The rise of Donald Trump to the presidency, she said, “and the increasing power of authoritarian regimes abroad (Brazil, Italy, Venezuela)” have in fact increased the need for scholarship that investigates the role of race and equity in politics.”

When will readers begin seeing titles? And what will the process be for you?

“Readers should expect to see titles during fall of 2020 but it will be an incremental rollout with about two to three titles next year and about four to five titles the subsequent three years.

“With my curation of the series, I want to make sure that all of the manuscripts are diverse in terms of what groups they focus on and their methodologies. The goal of this Elements series is focused on publishing important original research on race and  ethnicity that will be of wide interest to students, scholars and the larger public.”

The series aims to “shed light on previously understudied topics and groups.” What are examples?

Francis cites understudied topics such as political disinformation between and about racial groups; problems of race and measurement; racial capitalism; ethnicity and national security; religion and race; black women voters; surveillance; racial regimes in Western democracies; and settler colonialism.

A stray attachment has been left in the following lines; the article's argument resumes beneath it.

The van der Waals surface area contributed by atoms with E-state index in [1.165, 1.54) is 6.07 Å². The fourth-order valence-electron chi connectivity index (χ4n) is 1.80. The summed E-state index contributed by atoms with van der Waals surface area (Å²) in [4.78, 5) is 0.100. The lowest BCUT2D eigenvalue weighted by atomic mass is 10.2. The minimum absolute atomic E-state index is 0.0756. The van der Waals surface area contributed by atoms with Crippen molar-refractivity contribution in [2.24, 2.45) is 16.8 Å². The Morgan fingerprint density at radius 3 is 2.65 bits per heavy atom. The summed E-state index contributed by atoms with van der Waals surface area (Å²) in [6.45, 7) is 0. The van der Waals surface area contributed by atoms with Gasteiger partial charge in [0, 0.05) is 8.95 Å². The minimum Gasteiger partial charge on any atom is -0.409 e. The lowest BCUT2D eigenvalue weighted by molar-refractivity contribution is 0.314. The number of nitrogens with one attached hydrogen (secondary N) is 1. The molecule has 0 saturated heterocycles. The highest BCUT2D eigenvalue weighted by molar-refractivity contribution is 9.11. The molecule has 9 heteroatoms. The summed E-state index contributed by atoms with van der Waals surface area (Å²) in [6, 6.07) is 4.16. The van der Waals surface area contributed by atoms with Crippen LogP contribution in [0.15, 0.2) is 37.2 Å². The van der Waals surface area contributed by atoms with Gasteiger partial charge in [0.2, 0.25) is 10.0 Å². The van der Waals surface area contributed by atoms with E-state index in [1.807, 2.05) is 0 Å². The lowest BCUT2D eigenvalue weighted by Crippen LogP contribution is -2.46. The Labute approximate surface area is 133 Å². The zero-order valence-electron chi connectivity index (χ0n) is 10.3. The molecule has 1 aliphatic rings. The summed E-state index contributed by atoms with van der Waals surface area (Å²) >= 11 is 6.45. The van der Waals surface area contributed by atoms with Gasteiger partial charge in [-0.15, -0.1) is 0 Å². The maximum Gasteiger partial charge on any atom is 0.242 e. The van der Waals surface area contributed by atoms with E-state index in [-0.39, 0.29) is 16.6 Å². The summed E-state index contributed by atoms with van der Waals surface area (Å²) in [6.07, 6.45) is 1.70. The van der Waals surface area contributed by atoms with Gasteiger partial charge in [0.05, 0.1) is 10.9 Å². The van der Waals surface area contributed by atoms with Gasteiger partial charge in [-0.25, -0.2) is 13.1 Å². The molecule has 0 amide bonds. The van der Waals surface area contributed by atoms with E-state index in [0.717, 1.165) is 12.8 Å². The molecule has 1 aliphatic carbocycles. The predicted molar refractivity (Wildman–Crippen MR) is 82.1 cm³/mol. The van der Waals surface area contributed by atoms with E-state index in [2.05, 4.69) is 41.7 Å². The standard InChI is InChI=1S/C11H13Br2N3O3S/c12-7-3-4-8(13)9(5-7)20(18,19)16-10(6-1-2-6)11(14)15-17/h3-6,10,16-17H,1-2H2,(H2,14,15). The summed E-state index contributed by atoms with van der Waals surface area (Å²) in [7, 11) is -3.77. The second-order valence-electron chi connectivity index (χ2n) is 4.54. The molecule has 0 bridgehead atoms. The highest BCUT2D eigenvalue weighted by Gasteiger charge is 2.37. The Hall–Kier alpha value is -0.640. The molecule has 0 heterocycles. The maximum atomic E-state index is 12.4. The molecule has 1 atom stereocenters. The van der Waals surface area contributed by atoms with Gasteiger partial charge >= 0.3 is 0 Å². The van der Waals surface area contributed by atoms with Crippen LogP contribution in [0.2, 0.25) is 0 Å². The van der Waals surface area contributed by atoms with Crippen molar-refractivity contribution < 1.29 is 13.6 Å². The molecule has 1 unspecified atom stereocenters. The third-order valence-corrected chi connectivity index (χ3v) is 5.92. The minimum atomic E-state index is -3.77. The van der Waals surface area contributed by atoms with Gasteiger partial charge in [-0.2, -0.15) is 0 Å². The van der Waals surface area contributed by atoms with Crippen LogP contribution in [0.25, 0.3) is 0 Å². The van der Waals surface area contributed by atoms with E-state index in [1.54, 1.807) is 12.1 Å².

You mention seeking work that speaks to the current political moment. How can academic books react more nimbly to current events?

The most frequent complaint she hears from colleagues about academic publishing, Francis said, is how long it can take from submission to publication of articles and books. Amid a broader discussion on institutional norms, she said, many publishers have committed to a shorter peer review process.

“The Elements series presents a revolutionary approach to an academic book, publishing with its projected 12-week production process after final acceptance. This swift timeline will ensure that important work does not languish and instead will make certain important scholarship is quickly disseminated to colleagues, students and the public.

“The shorter publication timeline opens up many opportunities for scholars of race and politics. Reignited old issues such as white supremacists marching and new topics, including the border wall and the historic number of women of color in Congress, have highlighted the pressing need for scholarship to speak to the quickly changing landscape of race and ethnicity in the United States and abroad.”

The election of Trump, Francis said, underscores how central race and ethnicity are to any analyses of the political system.